Nurses at University Medical Center in Fresno To Stage 24-Hour Strike
The California Nurses Association on Friday announced that about 300 registered nurses at University Medical Center in Fresno would participate in a 24-hour walkout, beginning Nov. 23, after "stalled contract negotiations" concluded between the union and officials at Community Medical Centers, which owns UMC, the Fresno Bee reports.
The U.S. Circuit Court of Appeals for the District of Columbia last year unanimously upheld a 2001 ruling ordering University Medical Center to recognize CNA. Community previously had refused to recognize or bargain with CNA, which had represented nurses at the center since 1976.
Under the ruling, Community has to bargain with CNA as the exclusive bargaining representative of the employees and compensate the nurses for wages or benefits lost since the firm's 1996 takeover of the hospital from the county (California Healthline, 7/29/03).
CNA, which has been negotiating with the hospital since October 2003, last month held a vote to authorize the strike. However, it appeared last week that the two sides "were making progress," and the union agreed to delay the strike, the Bee reports.
Central Valley CNA Director Don Nielsen said the two sides "started making a little bit of progress on Friday" but failed to reach an agreement. "Basically, the hospital took a hard-line position" on some issues such as wages, pension benefits and "some patient care language," Nielsen said.
Linzie Daniel, Community's senior vice president of human resources, said she was not surprised by the strike notice, adding, "This was something they felt they had to do. I was a little surprised because I thought we made some very good progress before the tenor changed."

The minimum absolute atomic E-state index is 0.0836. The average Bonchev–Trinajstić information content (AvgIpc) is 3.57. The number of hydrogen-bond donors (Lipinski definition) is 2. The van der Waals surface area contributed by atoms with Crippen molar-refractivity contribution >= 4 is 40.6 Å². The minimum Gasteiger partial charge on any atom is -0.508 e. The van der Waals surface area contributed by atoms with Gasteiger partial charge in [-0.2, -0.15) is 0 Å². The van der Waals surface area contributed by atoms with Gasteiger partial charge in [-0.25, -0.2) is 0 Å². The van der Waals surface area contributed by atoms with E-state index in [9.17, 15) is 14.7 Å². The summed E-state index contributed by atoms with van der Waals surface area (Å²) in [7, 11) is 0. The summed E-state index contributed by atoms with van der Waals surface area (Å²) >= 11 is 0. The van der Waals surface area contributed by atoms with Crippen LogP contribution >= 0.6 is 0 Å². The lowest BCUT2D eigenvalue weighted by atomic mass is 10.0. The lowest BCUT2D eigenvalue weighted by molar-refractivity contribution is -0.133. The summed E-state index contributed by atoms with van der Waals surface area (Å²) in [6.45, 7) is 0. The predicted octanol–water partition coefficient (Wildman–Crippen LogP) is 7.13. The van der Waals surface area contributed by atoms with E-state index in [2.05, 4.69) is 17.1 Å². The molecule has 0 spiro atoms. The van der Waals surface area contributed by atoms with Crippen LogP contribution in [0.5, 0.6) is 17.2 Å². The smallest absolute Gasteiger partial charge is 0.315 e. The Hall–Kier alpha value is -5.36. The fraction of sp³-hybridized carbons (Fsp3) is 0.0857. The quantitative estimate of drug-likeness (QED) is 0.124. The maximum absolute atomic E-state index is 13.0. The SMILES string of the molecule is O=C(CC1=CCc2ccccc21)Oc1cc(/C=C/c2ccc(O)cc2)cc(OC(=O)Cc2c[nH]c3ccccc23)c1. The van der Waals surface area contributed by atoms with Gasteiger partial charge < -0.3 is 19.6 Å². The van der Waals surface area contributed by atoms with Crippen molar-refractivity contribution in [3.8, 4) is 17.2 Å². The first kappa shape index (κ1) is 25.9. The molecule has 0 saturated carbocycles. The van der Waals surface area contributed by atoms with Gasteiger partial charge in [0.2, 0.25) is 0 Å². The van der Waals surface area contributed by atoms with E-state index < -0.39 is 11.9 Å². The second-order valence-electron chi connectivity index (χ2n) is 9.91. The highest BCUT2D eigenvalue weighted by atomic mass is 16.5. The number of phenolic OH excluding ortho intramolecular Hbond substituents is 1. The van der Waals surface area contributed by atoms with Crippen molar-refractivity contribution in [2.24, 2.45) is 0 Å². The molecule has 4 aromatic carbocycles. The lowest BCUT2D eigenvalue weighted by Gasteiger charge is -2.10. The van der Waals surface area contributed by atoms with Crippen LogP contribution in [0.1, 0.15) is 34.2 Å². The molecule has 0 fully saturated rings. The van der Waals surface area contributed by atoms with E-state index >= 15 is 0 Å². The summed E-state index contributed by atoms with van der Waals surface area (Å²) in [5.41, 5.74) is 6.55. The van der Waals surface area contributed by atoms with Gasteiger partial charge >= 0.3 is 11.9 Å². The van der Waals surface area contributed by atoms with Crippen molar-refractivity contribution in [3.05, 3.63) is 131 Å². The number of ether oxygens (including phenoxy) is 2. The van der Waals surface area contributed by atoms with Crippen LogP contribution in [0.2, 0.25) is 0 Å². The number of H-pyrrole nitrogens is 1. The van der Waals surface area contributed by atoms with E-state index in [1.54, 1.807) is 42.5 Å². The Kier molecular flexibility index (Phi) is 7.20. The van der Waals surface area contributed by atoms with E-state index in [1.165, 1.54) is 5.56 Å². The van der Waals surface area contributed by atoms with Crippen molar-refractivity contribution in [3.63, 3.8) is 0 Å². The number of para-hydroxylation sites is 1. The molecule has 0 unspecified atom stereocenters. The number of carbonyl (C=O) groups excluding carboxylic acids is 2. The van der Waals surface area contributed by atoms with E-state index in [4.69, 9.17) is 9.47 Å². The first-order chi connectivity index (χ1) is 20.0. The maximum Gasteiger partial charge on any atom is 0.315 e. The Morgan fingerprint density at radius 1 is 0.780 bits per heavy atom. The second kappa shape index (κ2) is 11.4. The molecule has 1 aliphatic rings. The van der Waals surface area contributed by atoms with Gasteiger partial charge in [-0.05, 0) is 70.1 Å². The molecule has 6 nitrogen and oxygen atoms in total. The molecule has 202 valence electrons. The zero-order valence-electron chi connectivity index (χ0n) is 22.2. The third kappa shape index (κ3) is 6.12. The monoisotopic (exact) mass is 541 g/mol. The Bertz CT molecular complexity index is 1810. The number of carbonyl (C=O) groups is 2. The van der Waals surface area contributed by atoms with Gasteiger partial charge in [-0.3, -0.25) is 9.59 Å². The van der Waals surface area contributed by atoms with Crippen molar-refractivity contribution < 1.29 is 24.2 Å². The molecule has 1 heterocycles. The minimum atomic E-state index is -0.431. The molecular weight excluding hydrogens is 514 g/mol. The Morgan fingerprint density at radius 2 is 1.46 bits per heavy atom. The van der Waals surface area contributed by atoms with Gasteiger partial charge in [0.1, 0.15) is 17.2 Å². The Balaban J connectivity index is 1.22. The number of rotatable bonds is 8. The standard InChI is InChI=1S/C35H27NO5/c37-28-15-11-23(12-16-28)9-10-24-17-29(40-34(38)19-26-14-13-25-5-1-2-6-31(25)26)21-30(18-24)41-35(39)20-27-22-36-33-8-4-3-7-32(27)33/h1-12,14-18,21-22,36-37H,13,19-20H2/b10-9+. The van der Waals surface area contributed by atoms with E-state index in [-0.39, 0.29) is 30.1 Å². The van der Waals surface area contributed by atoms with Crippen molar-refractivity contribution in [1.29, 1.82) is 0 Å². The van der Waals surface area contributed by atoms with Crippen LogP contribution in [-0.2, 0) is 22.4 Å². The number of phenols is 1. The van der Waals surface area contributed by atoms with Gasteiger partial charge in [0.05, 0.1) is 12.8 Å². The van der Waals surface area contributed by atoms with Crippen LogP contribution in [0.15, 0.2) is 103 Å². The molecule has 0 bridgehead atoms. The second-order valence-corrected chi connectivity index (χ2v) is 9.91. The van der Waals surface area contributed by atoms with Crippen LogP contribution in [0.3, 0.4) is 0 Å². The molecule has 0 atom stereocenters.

According to the Bee, the walkout could "potentially disrup[t] emergency medical services in the area" because UMC houses the highest-level trauma center between Los Angeles and Davis. However, the Bee reports that the potential effect of the strike on the Level 1 trauma center and burn unit at UMC "remains to be seen."
UMC plans to use managers and supervisors who are registered nurses to replace the striking staff. Nurses from a staffing agency and other Community hospitals also could be used for help. Despite the use of substitute nurses at UMC, officials from Saint Agnes Medical Center in north Fresno say they expect patient volumes to increase at their facility during the strike and are attempting to add more staff.
Daniel Lynch, division manager for Fresno County emergency medical services, said, "We are working with the officials at UMC at this time to see what the impact on emergency medical services will be. It will be fully dependent on what resources the hospital can maintain during the 24-hour period."
Bruce Kinder, vice president/administrator at UMC, said, "Even a one-day strike is a costly endeavor. The nurse work force is not an inexpensive resource."
Nielsen said CNA had prepared an emergency work force that would be available in case of unforeseen medical emergencies (Fresno Bee, 11/16).